STORY 3 Bubbly Creek

The South Branch of the South Fork of the Chicago River, or Bubbly Creek

Though it suffered horrible environmental abuse for over a century, Bubbly Creek endures as a sign of nature’s resilience; evident by the beavers, snapping turtles, state endangered black crowned night herons, kingfishers, and a host of other wildlife species, including migratory waterfowl and songbirds who live there and pass through.

Officially called the South Fork of the South Branch of the Chicago River, Bubbly Creek is a 1.25-mile channel that begins near 38th Street at the Metropolitan Water Reclamation District of Greater Chicago’s Racine Avenue Pumping Station and flows north, alongside the Chicago neighborhood of Bridgeport, to the South Branch. In her in-depth book, The Chicago River: A Natural and Unnatural History, Chicago author Libby Hill describes Bubbly Creek as “the last vestige of the basin of marshes and sloughs that were once tributary to the South Branch of the Chicago River.” Ultimately, the South Branch would connect to the future 28-mile long Chicago Sanitary and Ship Canal which links the Chicago River and the Des Plaines River.


The South Branch meandered to the east of Polk Street and continuing south through the site now known at the 78. The South Branch Meander  “was an early target of straightening for the benefit of commerce” according to Hill. The natural source of the South Fork was south of Pershing Road and west of Ashland Avenue “in a sort of bayou in the prairies behind the low sand dunes along Lake Michigan’s shore.” The West Fork of the South Branch was the eastern end of the Chicago Portage National Historic Site featured in Episode 1of the Inside, Out & About podcast, and would have been an important resource to Native Americans, prior to colonization,  for transit by connecting the Great Lakes to the Gulf of Mexico; eventually giving rise to Chicago.  

Why Bubbly?

The moniker, Bubbly Creek, has an inauspicious origin. Methane bubbles, caused by decaying animal parts that were disposed into the South Fork from the packinghouses of the historic Union Stockyards, would rise to the surface of the water, sometimes emitting a foul odor. The Union Stockyards, made famous in the 1905 novel The Jungle by Upton Sinclair, surrounded the southernmost portion of the South Fork and opened on Christmas Day in 1865. A channel known as the Stockyards Slip was cut eastward from the South Fork toward the stockyards. Author David M. Solzman in his book The Chicago River: An Illustrated history and Guide to the River and Its Waterways wrote that “Offal, carcasses, and manure filled the south fork, which occasionally crusted over. At such times chickens walked across it….From time to time the surface of creek even caught fire and burned.”  The east arm channel was so polluted that in 1926 city officials determined the only solution was to fill it in. By 1938 the west arm was also filled in. Eventually, after 105 years, the Union Stockyards closed in 1971.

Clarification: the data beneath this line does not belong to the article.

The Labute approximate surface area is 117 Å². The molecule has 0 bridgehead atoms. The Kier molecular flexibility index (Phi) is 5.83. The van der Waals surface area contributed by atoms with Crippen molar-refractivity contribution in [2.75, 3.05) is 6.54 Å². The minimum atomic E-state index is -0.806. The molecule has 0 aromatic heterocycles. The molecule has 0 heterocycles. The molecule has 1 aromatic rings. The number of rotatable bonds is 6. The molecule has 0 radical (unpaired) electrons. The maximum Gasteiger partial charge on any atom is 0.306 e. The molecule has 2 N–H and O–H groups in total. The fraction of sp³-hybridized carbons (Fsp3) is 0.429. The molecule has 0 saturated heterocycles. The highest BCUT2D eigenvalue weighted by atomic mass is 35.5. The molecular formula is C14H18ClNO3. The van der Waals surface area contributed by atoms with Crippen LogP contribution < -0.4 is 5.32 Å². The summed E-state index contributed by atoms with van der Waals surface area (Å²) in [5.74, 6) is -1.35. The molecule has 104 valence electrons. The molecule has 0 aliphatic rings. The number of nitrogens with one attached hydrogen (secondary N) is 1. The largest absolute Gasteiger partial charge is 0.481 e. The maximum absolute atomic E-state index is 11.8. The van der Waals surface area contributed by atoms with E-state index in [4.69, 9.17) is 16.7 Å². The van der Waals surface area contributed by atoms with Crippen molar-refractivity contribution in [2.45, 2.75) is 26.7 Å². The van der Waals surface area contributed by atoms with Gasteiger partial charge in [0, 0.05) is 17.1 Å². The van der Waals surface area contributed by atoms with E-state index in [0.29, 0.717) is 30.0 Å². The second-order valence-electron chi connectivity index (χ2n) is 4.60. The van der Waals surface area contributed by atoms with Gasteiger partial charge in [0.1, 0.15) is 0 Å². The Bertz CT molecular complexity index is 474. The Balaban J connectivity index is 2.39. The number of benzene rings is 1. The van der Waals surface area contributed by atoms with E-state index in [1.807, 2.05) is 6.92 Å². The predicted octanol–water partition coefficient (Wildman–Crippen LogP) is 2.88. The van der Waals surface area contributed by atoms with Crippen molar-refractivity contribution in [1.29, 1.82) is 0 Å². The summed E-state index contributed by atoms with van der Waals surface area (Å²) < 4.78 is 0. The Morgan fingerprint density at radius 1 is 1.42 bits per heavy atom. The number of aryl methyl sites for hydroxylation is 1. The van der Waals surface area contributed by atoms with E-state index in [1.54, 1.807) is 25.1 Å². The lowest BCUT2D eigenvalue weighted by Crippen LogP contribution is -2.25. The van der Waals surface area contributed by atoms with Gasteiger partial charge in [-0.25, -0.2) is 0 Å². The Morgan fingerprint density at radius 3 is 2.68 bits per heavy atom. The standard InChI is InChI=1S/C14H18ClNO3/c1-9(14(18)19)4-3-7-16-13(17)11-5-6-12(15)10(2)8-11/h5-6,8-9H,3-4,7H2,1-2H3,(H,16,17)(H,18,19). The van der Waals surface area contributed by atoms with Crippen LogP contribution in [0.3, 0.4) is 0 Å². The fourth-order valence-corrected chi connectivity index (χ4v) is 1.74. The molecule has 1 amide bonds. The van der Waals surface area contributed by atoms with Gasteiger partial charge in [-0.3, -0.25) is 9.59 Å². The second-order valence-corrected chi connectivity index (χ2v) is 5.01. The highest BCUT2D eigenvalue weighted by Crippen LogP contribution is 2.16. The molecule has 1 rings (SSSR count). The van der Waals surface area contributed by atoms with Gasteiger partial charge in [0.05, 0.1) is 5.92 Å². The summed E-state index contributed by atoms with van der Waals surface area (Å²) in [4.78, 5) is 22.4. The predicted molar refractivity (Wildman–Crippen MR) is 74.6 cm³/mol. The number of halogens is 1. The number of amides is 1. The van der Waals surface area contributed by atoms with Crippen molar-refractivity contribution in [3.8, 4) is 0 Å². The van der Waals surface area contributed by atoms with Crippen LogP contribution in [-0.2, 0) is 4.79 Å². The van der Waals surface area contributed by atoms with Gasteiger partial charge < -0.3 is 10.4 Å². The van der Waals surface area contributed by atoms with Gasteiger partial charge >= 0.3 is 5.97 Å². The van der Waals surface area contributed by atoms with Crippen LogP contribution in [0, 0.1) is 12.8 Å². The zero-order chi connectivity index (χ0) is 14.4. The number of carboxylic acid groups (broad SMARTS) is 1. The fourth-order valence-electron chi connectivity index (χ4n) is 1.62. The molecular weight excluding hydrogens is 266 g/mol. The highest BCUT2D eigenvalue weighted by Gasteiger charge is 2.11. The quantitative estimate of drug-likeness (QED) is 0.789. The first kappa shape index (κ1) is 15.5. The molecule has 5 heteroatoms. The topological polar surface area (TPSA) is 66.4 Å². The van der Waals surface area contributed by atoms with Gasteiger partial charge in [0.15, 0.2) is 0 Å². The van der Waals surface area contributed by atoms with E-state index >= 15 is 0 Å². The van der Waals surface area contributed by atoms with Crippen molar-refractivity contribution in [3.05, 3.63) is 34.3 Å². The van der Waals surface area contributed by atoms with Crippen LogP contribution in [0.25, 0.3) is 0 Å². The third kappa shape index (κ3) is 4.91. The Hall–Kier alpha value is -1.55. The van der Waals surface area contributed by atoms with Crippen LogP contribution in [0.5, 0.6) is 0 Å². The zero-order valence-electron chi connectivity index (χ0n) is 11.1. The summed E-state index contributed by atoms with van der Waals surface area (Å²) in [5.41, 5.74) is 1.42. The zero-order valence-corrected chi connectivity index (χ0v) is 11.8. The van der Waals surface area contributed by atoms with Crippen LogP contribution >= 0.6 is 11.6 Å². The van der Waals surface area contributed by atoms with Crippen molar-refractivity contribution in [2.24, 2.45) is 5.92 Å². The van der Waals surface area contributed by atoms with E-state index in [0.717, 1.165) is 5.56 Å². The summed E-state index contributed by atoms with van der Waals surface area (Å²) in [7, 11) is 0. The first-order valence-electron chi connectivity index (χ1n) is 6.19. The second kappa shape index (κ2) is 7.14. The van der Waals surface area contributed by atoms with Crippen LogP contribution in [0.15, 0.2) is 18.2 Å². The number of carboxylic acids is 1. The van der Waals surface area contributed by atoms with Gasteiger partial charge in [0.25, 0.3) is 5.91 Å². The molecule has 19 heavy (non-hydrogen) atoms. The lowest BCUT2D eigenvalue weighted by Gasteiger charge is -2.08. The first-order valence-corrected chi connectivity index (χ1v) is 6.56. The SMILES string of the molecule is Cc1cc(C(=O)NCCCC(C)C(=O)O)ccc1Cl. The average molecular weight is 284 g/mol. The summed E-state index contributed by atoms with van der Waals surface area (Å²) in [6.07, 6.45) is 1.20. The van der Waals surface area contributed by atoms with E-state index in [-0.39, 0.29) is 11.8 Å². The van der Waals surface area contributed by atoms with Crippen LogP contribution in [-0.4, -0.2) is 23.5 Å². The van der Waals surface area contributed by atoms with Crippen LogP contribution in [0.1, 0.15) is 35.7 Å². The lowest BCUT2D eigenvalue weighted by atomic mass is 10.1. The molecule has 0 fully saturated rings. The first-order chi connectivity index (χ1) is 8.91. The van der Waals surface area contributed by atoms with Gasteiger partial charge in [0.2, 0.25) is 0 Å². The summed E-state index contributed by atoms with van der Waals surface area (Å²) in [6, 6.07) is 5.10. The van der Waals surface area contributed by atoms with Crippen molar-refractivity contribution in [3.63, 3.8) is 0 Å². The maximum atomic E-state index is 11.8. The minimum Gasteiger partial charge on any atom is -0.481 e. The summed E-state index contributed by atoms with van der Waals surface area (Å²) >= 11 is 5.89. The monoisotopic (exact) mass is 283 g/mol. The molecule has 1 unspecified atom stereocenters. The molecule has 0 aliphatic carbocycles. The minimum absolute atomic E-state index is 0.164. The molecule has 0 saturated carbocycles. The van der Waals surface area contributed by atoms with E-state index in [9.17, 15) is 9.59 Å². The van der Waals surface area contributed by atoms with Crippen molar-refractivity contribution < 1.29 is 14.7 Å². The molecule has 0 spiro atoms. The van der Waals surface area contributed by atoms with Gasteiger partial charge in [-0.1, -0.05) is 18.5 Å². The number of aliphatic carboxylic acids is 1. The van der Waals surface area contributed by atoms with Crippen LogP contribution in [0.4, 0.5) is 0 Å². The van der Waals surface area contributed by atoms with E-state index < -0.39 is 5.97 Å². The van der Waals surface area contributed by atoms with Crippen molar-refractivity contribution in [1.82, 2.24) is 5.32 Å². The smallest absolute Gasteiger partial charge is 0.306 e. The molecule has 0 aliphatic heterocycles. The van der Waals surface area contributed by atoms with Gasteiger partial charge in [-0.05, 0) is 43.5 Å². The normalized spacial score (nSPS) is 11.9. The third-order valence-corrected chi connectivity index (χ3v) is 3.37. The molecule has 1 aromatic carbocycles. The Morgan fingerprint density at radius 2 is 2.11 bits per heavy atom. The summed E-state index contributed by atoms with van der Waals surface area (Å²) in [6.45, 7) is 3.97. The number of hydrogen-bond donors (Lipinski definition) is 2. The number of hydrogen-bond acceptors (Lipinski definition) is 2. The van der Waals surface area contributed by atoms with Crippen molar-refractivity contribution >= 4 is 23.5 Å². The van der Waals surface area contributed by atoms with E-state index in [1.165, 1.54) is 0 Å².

A Bright Future

In 2004, Friends of the Chicago River, the City of Chicago, U.S. Army Corps of Engineers (USACE), and other partners launched the Bubbly Creek Recovery Initiative to lay the foundation for restoration giving rise to the USACE Bubbly Creek ecosystem restoration plan. The effort incorporates restoration of 40 acres including 30.7 acres of substrate restoration consisting of “capping” the stream bed with rounded river rock, quarried stone and sand. Other features of the plan include 9.3 acres of riparian plant restoration, one acre of emergent plant restoration, and 3.3 acres of submergent plant restoration and woody debris restoration at approximately 10 locations – anchoring trees, rootwads, trunks and large branches to enhance habitat diversity and provide sheltering areas for aquatic species. $11.6 million authorized by Congress to carry out the work of this plan is pending due to negotiations involving environmental liability protections, which preclude final funding “appropriations” for the work.

This project is an important next step to restoring healthy aquatic and riparian habitats that will assist urban wildlife and migratory species under threat from habitat loss and the increasing effects of climate change while improving the area for people too.

Episode 3 of Friends’ podcast, Inside, Out & About, features Bubbly Creek and the South Branch of the Chicago River.  The podcast is available on Spotify and Amazon Music. Hosted by Friends’ Executive Director Margaret Frisbie, the Bubbly Creek episode includes special guests:

  • Geoffrey Baer, award-winning public television writer, producer, and program host
  • Elizabeth Kolbert, Pulitzer-prize winning author of The Sixth Extinction: An Unnatural History and Under a White Sky: The Nature of the Future
  • James Burns, president of the South Branch Park Advisory Council